Review by Matt C.
Final Fantasy XIV is a remarkable success story, especially in the face of the ongoing discussion about what makes a good MMORPG. It continues to prove the viability of a subscription model in an industry convinced that free-to-play is the only option for such games. It’s still breathing life into the “holy trinity” approach to party synergy – with rigidly-defined tank, healer, and damage dealer roles – when modern wisdom says such design is too prescriptive. It found a way to make a classical MMORPG work on console as well as it does on PC, and it blurs the line between the casual and hardcore audiences. It manages to tell captivating stories in a genre driven by “content” and giving players an endless list of things to do.
All of that remains true in the latest expansion, Stormblood. And why wouldn’t it? After establishing such a successful formula for the game, Square Enix’s focus is on building upon it by growing the world at tinkering at the edges of the game’s systems, rather than reinventing the wheel. For myself and a lot of other Final Fantasy XIV players, we couldn’t ask for anything more.
Stormblood continues the game’s record of putting narrative front and centre. Typically, MMO stories exist primarily to give context to the game and shuffle people from region to region, dungeon to dungeon. This is true on a fundamental level in Final Fantasy XIV as well, but the story itself has always been compelling enough to stand on its own. It’s that very classic Final Fantasy formula, balancing humour, drama, excitement, and silliness around a core of loveable characters.
This is every bit as true in Stormblood, which traces two nations’ efforts to liberate themselves from imperial occupation: Ala Mhigo, which borders Eorzea, and the far eastern city state of Doma. Both countries have been under the thumb of the Garlean Empire for 20-odd years, after having their respective attempts at resistance snuffed out. When fate brings the Warrior of Light and her allies into contact with some of the remnants of the Doman Liberation Front, so begins the quest to regain that city from the empire, and to inspire the people of Ala Mhigo to do the same.
Like I said in one of my review-in-progress diaries, Stormblood’s is a very classic Final Fantasy story that sees a group of heroes leading a rebel army against an oppressive empire. For better or worse, it’s a move away from the moral relativism and anti-war themes that were a cornerstone of the previous expansion, Heavensward, in favour of something simple, timeless tale of good versus evil. It’s not without depth, though, and imperialism is a key theme here; as our heroes journey from place to place, spurring rebellion across Doma and Ala Mhigo, we see the toll that imperial domination takes and some different ways that people deal with it.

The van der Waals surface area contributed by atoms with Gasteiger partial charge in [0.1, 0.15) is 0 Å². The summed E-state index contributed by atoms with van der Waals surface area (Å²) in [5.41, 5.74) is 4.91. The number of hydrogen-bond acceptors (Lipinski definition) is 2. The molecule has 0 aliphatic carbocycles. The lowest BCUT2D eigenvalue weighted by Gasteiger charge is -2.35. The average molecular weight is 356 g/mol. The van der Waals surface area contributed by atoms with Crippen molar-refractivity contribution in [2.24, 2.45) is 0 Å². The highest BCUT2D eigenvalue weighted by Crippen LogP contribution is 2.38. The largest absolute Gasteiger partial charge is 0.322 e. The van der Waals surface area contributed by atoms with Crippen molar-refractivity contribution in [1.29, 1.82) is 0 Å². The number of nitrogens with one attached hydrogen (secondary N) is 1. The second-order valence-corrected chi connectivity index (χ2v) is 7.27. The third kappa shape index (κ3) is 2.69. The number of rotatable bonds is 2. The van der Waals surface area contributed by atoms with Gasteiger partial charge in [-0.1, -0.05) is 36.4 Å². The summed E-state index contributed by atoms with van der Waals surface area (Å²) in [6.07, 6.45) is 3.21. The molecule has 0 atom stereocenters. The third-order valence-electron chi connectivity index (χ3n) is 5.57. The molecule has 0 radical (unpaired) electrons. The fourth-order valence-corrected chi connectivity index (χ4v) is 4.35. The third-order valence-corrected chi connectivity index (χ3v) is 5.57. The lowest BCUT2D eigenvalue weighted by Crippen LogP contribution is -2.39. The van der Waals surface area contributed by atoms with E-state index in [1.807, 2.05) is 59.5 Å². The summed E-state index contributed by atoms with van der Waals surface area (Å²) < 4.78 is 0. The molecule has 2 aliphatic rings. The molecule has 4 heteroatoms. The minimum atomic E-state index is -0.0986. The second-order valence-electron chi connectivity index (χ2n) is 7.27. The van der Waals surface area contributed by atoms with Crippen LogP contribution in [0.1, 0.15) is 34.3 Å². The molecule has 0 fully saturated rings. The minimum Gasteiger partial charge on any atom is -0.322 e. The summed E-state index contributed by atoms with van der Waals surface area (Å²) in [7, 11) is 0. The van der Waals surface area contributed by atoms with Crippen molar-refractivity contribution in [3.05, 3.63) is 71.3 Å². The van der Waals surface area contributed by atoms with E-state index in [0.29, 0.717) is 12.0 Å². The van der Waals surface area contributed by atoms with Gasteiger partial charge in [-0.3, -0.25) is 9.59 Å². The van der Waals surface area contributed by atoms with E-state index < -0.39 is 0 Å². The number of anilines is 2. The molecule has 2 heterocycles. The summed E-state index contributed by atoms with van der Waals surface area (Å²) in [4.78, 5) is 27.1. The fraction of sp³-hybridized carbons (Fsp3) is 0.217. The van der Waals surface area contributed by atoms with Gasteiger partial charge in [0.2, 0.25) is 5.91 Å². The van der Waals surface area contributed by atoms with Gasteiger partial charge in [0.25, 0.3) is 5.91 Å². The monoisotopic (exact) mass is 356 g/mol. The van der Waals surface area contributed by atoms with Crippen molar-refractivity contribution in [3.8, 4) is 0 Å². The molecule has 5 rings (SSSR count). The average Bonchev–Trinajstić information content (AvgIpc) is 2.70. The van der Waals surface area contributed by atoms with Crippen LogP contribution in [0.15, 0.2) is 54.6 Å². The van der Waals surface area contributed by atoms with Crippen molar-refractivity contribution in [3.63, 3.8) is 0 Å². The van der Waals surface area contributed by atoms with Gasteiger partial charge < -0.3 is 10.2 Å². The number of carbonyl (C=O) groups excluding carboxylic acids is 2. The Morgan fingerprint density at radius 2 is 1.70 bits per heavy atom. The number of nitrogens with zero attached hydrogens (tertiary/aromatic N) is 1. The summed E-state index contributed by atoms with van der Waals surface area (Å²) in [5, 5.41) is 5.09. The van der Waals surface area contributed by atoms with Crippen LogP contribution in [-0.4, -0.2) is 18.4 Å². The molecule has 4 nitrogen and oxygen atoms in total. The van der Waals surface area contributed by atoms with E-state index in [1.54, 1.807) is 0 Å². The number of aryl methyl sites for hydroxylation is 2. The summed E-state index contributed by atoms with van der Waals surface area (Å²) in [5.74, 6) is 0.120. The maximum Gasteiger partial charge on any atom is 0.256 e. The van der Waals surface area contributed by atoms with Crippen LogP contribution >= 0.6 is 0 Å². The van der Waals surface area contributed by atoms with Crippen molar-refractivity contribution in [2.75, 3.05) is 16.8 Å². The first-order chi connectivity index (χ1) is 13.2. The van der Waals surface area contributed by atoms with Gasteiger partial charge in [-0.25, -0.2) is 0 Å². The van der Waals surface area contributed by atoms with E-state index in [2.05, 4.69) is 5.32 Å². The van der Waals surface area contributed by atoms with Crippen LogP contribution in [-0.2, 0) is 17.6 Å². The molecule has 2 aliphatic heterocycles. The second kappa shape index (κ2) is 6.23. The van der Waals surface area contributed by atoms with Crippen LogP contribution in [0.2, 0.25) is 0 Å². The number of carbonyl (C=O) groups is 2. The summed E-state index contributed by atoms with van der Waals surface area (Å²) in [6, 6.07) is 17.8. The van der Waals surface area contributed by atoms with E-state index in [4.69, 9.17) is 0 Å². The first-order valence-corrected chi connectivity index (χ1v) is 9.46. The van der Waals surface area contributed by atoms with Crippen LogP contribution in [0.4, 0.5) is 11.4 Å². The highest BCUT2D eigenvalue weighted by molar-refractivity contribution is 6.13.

In the face of such opposition, many reluctantly joined the empire or at least accepted its rule. For the red kojin tribe and the pirate Confederacy, tepid alliances with the Empire allow them to keep at least some degree of their culture and autonomy alive. For the Qalyana and Lupin beastmen, and the civilians living in small villages on the cities’ outskirts, it’s fear and blackmail that keeps them subservient. One of the Empire’s elite combat units is a squad of Ala Mhigans who see cooperation and assimilation as the key to the country’s liberation. Then there are people like the blue kojin, who choose to live in isolation beneath the Ruby Sea, and the Doman Liberation Front, who went into hiding to prepare for a revolution.
It is, perhaps, an overly simplified look at the issue of imperialism – it’s more of a My First Anti-Imperialism Story, as DigitallyDownloaded.net’s editor Matt S. would put it. It’s an important theme nonetheless, and even if it lacks nuance, Stormblood still manages to provoke thought through the subtext to a story that is, primarily, a source of entertainment.
However, it can be very uneven. The main story quest is very good for the most part, but the final act felt very undercooked to me – an issue that’s compounded by pacing issues. A good quarter of the main story is focused on the efforts from the Eorzean Alliance and the Ala Mhigan rebels to push the Empire out of Ala Mhigo, though there’s only really enough plot and character development to last one or two quests. Dragged out across a few zones and a few levels’ worth of questing, that arc feels both rushed and stretched out, which is never a good thing.
There’s also a lot of inconsistency in the stories told through sidequests and the like. Some are fantastic, with the quest chain surrounding the Omega raid being a particular stand out. It sees the alien robot Omega searching for a worthy rival by holding a sort of interdimensional combat tournament, making for a bizarre tale that knows how silly its premise is and runs with it beautifully (as well as creating context for a bunch of great fights against bosses pulled straight out of Final Fantasy V). On the other hand, there are a lot of quests that do nothing to hide the fact that they’re just there because a quest was needed. I don’t normally take issue with “fetch quests” because they usually at least provide a bit of world-building, but those in Stormblood (and, to be fair, Final Fantasy XIV at large) are rather hollow.